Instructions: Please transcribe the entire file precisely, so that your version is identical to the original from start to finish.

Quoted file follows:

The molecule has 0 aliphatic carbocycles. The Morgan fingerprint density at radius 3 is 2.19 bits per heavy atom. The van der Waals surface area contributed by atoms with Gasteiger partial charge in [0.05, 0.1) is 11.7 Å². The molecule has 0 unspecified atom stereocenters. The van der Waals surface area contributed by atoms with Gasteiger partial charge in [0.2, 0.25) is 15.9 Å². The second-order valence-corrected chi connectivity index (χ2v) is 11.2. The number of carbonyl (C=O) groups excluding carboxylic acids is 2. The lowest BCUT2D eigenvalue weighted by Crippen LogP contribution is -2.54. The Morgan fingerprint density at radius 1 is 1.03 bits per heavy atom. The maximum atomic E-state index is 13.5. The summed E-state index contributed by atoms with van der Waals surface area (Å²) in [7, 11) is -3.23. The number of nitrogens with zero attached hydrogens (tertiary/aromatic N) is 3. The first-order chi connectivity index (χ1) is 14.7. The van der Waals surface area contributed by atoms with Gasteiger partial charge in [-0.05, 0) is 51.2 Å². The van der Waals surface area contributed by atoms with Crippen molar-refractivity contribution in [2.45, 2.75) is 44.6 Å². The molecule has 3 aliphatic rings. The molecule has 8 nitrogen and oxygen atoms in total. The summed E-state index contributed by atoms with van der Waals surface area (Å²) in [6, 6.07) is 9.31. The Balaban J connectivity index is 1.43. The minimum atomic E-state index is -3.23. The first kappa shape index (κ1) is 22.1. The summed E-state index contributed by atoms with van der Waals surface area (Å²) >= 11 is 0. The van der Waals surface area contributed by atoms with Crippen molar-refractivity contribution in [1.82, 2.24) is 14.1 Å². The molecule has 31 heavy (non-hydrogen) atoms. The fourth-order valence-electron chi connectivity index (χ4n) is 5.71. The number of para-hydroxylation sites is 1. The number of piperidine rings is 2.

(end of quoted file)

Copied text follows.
The molecule has 0 aliphatic carbocycles. The Morgan fingerprint density at radius 3 is 2.19 bits per heavy atom. The van der Waals surface area contributed by atoms with Gasteiger partial charge in [0.05, 0.1) is 11.7 Å². The molecule has 0 unspecified atom stereocenters. The van der Waals surface area contributed by atoms with Gasteiger partial charge in [0.2, 0.25) is 15.9 Å². The second-order valence-corrected chi connectivity index (χ2v) is 11.2. The number of carbonyl (C=O) groups excluding carboxylic acids is 2. The lowest BCUT2D eigenvalue weighted by Crippen LogP contribution is -2.54. The Morgan fingerprint density at radius 1 is 1.03 bits per heavy atom. The maximum atomic E-state index is 13.5. The summed E-state index contributed by atoms with van der Waals surface area (Å²) in [7, 11) is -3.23. The number of nitrogens with zero attached hydrogens (tertiary/aromatic N) is 3. The first-order chi connectivity index (χ1) is 14.7. The van der Waals surface area contributed by atoms with Gasteiger partial charge in [-0.05, 0) is 51.2 Å². The van der Waals surface area contributed by atoms with Crippen molar-refractivity contribution in [2.45, 2.75) is 44.6 Å². The molecule has 3 aliphatic rings. The molecule has 8 nitrogen and oxygen atoms in total. The summed E-state index contributed by atoms with van der Waals surface area (Å²) in [6, 6.07) is 9.31. The Balaban J connectivity index is 1.43. The minimum atomic E-state index is -3.23. The first kappa shape index (κ1) is 22.1. The summed E-state index contributed by atoms with van der Waals surface area (Å²) >= 11 is 0. The van der Waals surface area contributed by atoms with Crippen molar-refractivity contribution in [1.82, 2.24) is 14.1 Å². The molecule has 31 heavy (non-hydrogen) atoms. The fourth-order valence-electron chi connectivity index (χ4n) is 5.71. The number of para-hydroxylation sites is 1. The number of piperidine rings is 2.